Lamar Alexander honored for his work promoting civics, history education (March 5, 2015)
Alexander recalled that the subject of his maiden speech on the floor of the United States Senate “was the importance of teaching U.S. history in our schools so our children could grow up knowing what it means to be an American.” He noted that the lowest test scores for high school seniors “are not in math or science. They're in United States history.”

He conceded that “there's not much the federal government ought to try to do about that in local schools” because that kind of involvement at the local level is “not a very good Republican, federalist idea.”

He explained that he was inspired to sponsor congressional and presidential academies for school teachers, one from each state, to learn more about American history and how to teach it better.

Conservative icon Stan Evans dies at 80; remembered as 'present at the creation' (March 3, 2015)
Noting that Evans had been “present at the creation” of the conservative movement, he replied to a question about whether the movement today is more disputatious than in the past, or if it is in an unprecedented crisis.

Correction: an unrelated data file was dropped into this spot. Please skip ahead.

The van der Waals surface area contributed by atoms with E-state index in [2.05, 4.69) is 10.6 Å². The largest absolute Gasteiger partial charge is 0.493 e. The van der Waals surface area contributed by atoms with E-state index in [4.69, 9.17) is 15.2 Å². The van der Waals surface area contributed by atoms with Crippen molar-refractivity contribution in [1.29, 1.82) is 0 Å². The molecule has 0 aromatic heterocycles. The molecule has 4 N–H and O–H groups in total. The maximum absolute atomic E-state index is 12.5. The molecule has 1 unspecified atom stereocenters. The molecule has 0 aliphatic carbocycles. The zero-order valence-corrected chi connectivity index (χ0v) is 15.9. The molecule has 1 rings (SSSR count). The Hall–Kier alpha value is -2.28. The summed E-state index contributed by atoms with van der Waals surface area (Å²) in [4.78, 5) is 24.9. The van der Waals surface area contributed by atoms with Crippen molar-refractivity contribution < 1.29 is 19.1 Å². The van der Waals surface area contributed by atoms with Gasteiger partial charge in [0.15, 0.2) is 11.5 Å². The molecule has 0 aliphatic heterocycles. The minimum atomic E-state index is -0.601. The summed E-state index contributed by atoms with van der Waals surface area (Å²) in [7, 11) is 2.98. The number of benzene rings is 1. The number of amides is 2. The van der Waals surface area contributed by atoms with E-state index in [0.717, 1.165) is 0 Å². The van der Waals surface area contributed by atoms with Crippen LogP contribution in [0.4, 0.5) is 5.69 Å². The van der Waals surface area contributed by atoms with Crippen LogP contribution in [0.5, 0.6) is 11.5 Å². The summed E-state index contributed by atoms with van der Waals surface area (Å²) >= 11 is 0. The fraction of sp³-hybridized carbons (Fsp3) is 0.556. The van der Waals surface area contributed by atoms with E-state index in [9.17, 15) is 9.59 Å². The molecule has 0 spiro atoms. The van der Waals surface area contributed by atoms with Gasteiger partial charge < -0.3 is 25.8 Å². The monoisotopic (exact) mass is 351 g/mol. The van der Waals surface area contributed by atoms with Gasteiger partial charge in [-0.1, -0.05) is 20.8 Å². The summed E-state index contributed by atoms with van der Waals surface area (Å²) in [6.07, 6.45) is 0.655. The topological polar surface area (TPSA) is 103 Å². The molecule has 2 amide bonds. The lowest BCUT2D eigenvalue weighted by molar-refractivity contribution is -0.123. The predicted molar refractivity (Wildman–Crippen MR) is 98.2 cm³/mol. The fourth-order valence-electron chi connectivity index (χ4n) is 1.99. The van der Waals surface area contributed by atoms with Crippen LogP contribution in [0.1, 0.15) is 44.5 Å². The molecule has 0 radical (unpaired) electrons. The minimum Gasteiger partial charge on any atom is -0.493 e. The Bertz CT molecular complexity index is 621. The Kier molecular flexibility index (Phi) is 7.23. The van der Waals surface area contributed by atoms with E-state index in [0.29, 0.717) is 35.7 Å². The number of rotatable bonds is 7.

“Other times were infinitely worse,” he said, “because we didn't have the resources or the positions of strength we have now,” noting the low point of the movement may have been the 1964 presidential and congressional elections, when Barry Goldwater lost to Lyndon Johnson in a landslide and the Democrats won their largest majority in Congress since the 1930s.

In contrast to those years in the wilderness, Evans explained, 50 year later “we have a Speaker of the House, a Republican majority in the House. There are 30 Republican governors. We have 24 states that have one-party rule, governor and the legislature of the same party, all Republican,” compared to just 12 states controlled by Democrats.

“The list goes on,” he continued, but cautioned that “we're not using the position of strength we have. We're not fighting hard enough.”

African ambassador calls for 'peace, love, and understanding' in D.C. speech (February 22, 2015)
Referring to Harvard psychologist Steven Pinker's 2012 book, The Better Angels of Our Nature: Why Violence Has Declined, Ambassador Moussa-Adamo noted that “we live in the most peaceful era of human history. Not only are there fewer wars now than there were even in the recent, 20th-century past, but there are fewer violent crimes such as assault and murder.”

He added that this is true not only in the industrialized, Western democracies like Europe and North America, but also in so-called developing countries of Latin America, Africa, and Asia.

Nonetheless, he said, statistics that say violence is reduced to record low levels is small comfort to the victim of terrorism or sexual assault.